Today we discuss the philosophy of Niels Bohr and some of its influences, such as pragmatism. We will explore these by looking at some Bohr quotes.
[Please note that this may not exactly match the audio. However, there should be no significant differences.].
Welcome to episode seven of the Metaphysics of Physics podcast. I am Ashna, your host and guide through the hallowed halls of the philosophy of science. Thanks for tuning in!
With this show, we are fighting for a more rational world, mostly by looking through the lens of the philosophy of science. We raise awareness of issues within the philosophy of science and present alternative and rational approaches.
You can find all the episodes, transcripts and subscription options on the website at metaphysicsofphysics.com.
Today we will be taking a look at the philosophy of Niels Bohr. We will be making the case for three central elements of Bohr’s philosophy and we will use quotes to show that he did indeed hold to these tenets.
If you are interested in further readings, links to the sources from which many of these quotes are taken have been provided in the show notes.
So, what are these three central tenets of Bohr’s philosophy?
Firstly, the rejection of reality and objective facts.
Secondly, a rejection of the Law of Identity.
And thirdly, that Bohr ascribed to a kind of acausality, that is a rejection of causality. This might seem a consequence of the second and arguably it is. If you reject the Law of Identity, it is no surprise that you might also reject causality.
What do these tenets point to? Which philosophical influence or influences might Bohr then be said to have suffered from?
Let’s begin by looking at his background.
Bohr is considered one of the foremost and founding figures of modern physics. He is best known for his contributions to quantum theory and his work on the structure of atoms, for which he won the Nobel Prize in physics in 1922.
He was born in 1885 and died 1962, aged 77. He became interested in physics at a young age and acquired a doctorate in physics in 1911 from the University of Copenhagen, at the relatively young age of 26.
It should be noted that his father, Christian Bohr, was a friend of the well-known philosopher Harald Høffding. Christian would invite Høffding to the Bohr household and Niels would observe and take part in many philosophical discussions with this philosopher.
Høffding was heavily influenced by Kant and later became a positivist. Positivism holds that knowledge begins with sensory experience and Bohr most certainly agreed with this.
These early experiences with Høffding seems to have sparked an intense interest in philosophy. Furthermore, Høffding was not his only philosophical influence.
Bohr was a philosophical eclectic and was influenced by various other philosophers, such as the pragmatist William James.
As we shall see, the Neo-Kantian philosophies he was exposed to influenced his physics for the worst.
His early work was on the measurement of surface tension of liquids using oscillating fluid jets, for which he won a prize offered by the Copenhagen Academy of Sciences while still a student. He also got published by the Royal Society of London for related work.
While he was researching material for his doctoral thesis on the electron theory of metals, he came across Max Planck’s early work on quantum theory. There he read about how light was quantized into packets. After this, his work became a lot more abstract and eventually positively unworldly!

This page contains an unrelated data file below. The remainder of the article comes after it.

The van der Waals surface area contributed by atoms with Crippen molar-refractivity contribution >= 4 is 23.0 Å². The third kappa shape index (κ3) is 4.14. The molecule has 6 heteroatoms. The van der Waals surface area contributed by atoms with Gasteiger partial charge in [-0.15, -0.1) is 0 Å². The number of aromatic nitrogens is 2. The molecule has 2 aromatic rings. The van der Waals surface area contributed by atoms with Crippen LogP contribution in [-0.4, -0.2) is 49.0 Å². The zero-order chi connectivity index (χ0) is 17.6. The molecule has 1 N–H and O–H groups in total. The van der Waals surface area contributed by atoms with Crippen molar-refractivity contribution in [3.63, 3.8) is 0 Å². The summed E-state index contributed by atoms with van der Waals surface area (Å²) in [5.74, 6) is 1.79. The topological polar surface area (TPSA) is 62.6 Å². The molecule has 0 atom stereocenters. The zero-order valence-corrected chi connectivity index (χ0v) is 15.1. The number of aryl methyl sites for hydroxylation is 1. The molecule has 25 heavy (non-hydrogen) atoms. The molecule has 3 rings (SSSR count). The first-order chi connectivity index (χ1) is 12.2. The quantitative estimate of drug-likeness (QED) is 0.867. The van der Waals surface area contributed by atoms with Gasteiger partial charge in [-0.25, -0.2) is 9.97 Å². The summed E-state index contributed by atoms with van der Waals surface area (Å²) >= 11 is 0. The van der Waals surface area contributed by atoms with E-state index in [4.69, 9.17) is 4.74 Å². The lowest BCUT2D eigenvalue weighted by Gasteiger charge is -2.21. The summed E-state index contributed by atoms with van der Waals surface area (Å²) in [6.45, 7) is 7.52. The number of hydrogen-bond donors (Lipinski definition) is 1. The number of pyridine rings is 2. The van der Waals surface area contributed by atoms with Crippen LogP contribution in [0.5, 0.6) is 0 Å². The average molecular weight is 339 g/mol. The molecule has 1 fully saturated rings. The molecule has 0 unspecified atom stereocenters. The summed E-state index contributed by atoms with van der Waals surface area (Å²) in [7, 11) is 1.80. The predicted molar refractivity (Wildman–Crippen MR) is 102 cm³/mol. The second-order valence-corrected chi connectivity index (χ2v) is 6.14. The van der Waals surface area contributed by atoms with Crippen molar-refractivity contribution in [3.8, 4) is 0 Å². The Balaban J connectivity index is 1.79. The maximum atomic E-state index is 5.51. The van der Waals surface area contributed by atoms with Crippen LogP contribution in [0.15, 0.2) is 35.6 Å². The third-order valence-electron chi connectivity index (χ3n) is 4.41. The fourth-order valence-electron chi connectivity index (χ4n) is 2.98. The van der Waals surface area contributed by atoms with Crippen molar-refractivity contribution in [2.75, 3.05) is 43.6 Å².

In 1912, Bohr met Ernest Rutherford, the discoverer of the atomic nucleus. Rutherford also worked on an early atomic model, for which he received the 1908 Nobel Prize. Bohr went on to make his own atomic model, under the guidance of Rutherford.
Bohr combined Rutherford’s description of the nucleus and Planck’s quantum theories into his own atomic model. For this, he received the Nobel Prize in 1922.
Bohr’s atomic model is considered one of his most significant contributions to modern physics. It shows the atom consisting of a positively charged nucleus with negatively charged electrons traveling around it in separate circular orbits with discrete radii. And that the electrons can transition between orbits by emitting or absorbing energy equal to the quanta of light.
His theoretical work was also used to help understand how nuclear fission works and was used in the first attempts to split uranium in the 1930s.
Bohr developed a concept of “complementarity” which would prove to be perhaps one of his most irrational and revealing philosophical notions. This concept held that there was seldom a single way to describe something and that often, seemingly contradictory, mutually-exclusive descriptions had to be embraced.
The most well-known and influential examples of complementarity at work is that of the particle-wave duality of light and other subatomic “particles”.
It is unfortunate that complementarity would come to lie at the heart of quantum mechanics. As we shall see, it is useful in revealing the deep irrationality of quantum mechanics and its philosophical influences.
Now, let’s look at some Bohr quotes that point to the pillars of his philosophy, the first one being, the rejection of reality and objective facts.
Bohr’s Rejection of Reality and Objectivity
“Isolated material particles are abstractions, their properties being definable and observable only through their interaction with other systems.” 
As we shall see, Bohr does not think that physical reality has any place in physics. He believes that knowledge is the process of forming relationships between abstractions, not the study of the concrete physical world.